Volume 12 Week 5

Thursday, March 30


 

Posted March 28

Posted Feb. 16

Posted Feb. 17

polls

Orléans Ward
Bob Monette

Beacon Hill,
Cyrville Ward
Tim Tierney



 

 

 



(Updated 1:30 p.m., April 13)
City council votes to legalize Uber

By Fred Sherwin
Orléans Online

Ottawa city council have approved regulations that will allow private transportation companies to operate legally beginning Sept. 20. File photo

Uber drivers in Ottawa will be able to operate legally as of Sept. 30, so long as they pass several criteria aimed at protecting consumers.

Uber drivers will have to clear a criminal records and vulnerable sector check; provide up to $2 million in commercial lia-bility insurance; and acquire an operating license from the city.

The conditions were passed by city council on Wednesday
as part of the new regulations governing the vehicle-for-hire industry, including taxis.

Despite a call from some councillors for Uber to suspend operations until the compliance date, the ride sharing app-based company will continue transporting customers while its drivers self comply between now and next fall.

Uber has been operating in Ottawa as a rogue vehicle-
for-hire business since 2013. According to the study that formed the basis for the new regulations, Uber has more than 1,500 drivers in Ottawa all of whom will have to adhere to the new regulations by Sept. 30.

One of the most contentions issues raised during Wednesday’s discussion of the new regulations was the exclusion of Uber drivers from having to install closed circuit cameras in their vehicles.

CCTVs have been mandatory in Ottawa taxis at the expense of the taxi owners since 2005.

By not requiring Uber drivers to install CCTVs in their vehicles and maintaining the same requirement for taxi operators, the taxi industry believes it establishes an unlevel playing field.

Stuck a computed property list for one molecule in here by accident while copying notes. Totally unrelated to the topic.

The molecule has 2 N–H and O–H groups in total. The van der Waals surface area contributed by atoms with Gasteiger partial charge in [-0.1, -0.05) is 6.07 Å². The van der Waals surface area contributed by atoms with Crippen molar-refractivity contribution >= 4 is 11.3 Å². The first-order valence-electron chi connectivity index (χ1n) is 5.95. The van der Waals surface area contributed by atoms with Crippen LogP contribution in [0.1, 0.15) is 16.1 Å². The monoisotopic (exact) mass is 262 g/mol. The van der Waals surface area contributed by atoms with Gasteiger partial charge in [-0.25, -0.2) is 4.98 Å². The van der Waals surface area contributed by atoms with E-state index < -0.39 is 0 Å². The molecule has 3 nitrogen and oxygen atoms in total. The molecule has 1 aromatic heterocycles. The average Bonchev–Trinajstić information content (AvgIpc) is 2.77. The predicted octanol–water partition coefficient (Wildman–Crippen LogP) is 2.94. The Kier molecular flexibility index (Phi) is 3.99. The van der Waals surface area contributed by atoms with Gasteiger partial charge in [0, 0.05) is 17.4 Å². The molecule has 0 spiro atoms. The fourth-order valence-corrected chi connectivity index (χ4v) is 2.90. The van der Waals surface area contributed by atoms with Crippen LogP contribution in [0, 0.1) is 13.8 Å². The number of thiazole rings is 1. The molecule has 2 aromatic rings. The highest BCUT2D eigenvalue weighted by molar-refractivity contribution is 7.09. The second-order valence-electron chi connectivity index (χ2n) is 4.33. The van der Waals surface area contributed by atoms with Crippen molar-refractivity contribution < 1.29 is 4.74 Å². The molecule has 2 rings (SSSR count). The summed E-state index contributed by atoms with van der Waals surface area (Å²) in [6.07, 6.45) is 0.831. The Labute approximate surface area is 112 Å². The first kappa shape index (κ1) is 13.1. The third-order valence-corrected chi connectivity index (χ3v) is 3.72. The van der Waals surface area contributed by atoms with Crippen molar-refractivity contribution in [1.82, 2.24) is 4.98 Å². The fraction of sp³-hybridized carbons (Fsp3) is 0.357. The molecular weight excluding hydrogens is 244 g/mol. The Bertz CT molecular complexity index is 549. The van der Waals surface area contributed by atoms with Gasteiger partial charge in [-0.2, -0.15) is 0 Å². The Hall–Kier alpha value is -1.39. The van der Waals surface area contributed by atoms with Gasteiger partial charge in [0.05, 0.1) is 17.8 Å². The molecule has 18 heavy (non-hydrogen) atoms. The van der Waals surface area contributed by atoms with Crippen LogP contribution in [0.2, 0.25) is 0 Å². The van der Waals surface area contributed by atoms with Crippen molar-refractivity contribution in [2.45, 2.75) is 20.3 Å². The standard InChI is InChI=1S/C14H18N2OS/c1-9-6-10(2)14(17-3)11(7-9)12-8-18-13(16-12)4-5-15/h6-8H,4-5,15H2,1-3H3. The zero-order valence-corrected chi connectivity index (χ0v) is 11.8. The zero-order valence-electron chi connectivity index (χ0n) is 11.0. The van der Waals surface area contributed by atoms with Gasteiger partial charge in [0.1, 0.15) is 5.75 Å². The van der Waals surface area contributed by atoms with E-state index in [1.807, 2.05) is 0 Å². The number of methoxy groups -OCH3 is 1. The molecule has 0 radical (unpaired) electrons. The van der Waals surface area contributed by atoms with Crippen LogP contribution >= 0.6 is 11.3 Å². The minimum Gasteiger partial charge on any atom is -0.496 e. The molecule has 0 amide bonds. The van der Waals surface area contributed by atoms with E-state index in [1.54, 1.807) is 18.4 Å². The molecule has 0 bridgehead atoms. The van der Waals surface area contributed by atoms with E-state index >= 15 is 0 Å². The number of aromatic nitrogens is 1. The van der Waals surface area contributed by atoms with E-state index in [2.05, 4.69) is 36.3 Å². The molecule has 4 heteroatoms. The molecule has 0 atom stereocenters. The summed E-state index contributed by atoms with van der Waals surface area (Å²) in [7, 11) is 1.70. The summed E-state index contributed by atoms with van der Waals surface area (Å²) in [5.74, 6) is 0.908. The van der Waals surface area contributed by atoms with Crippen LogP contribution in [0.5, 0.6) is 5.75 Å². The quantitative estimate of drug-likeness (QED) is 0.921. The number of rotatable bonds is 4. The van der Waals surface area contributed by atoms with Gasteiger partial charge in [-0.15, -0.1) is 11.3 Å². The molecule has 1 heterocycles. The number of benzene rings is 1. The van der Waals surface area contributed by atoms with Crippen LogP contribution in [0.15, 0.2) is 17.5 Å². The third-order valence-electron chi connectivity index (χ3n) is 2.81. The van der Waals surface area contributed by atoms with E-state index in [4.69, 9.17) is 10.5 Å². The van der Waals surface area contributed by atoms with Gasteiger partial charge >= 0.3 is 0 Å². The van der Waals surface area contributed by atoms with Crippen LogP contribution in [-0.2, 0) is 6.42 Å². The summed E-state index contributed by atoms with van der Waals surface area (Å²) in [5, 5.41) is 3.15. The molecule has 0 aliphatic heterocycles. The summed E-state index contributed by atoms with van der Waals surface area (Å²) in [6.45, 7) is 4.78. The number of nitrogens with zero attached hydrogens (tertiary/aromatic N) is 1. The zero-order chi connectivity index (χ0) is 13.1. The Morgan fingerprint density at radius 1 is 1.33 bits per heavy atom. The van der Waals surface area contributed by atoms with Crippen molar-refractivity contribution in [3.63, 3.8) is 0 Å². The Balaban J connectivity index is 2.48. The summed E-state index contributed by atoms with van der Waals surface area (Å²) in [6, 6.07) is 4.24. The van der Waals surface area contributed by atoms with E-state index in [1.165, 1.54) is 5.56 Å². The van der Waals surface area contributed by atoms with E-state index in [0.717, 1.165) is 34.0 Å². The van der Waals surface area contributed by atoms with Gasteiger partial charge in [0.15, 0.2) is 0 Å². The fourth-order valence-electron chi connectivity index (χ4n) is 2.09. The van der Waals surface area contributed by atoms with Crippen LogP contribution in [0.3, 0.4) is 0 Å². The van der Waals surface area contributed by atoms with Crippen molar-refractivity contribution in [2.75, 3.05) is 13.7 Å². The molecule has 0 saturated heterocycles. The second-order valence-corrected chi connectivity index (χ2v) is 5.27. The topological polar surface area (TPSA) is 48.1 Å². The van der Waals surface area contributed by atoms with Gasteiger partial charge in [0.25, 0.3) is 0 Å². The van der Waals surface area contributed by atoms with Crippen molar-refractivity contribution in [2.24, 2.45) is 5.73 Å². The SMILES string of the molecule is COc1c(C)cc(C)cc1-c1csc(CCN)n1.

Knoxdale-Merivale Coun. Keith Egli summed up the sentiments of a number of the councillors who believe requiring security cameras in vehicles for hire is a public safety issue.

“Cameras make sense. Cameras are a deterrent,” said Egli. “Resi-dents want to be safe. Cameras are the best way to ensure just that."

The motion requiring Uber drivers to install security cameras in their cars failed on a 9-15 vote. Instead, the issue is being referred for further study over the next 12 months, at which time it will be part of a larger review of the new regulations.

Council did pass a motion reducing the required insurance coverage from $5 million to $2 million for all vehicle-for-hire operators in Ottawa. A second proposed amendment that would have established a maximum age limit for vehicles at 10 years rather then eight years, failed on a tie vote.

In the end, the main motion allowing Uber to operate legally passed 23-1. All three east end councillors voted in favour of the motion. The only dissenting vote was cast by West Carleton Coun. Eli El-Chantiry.

Before they can operate legally Uber most pay the city a flat annual license fee estimated at $7,253 based on their current size. Uber must also remit a fee of 10.5 cents per ride. Failure to comply would subject Uber to a minimum fine of $100,000

Taxi drivers will see their annual license fee reduced from $170 to $96, and they will no longer have to charge a $1.50 fee for debit and credit card transactions.

Taxi drivers would also be allowed to operate anywhere in the City of Ottawa and taxi companies will be permitted to implement variable pricing for fares that are pre-arranged through an app such as e-cab.

Uber drivers would be limited to picking customers by means of the app only, and only Uber drivers with Ontario license plates will be allowed to operate in Ottawa. Out-of-province drivers would subject to heavy fines.

(This story was made possible thanks to their generous support of our local business partners.)

 

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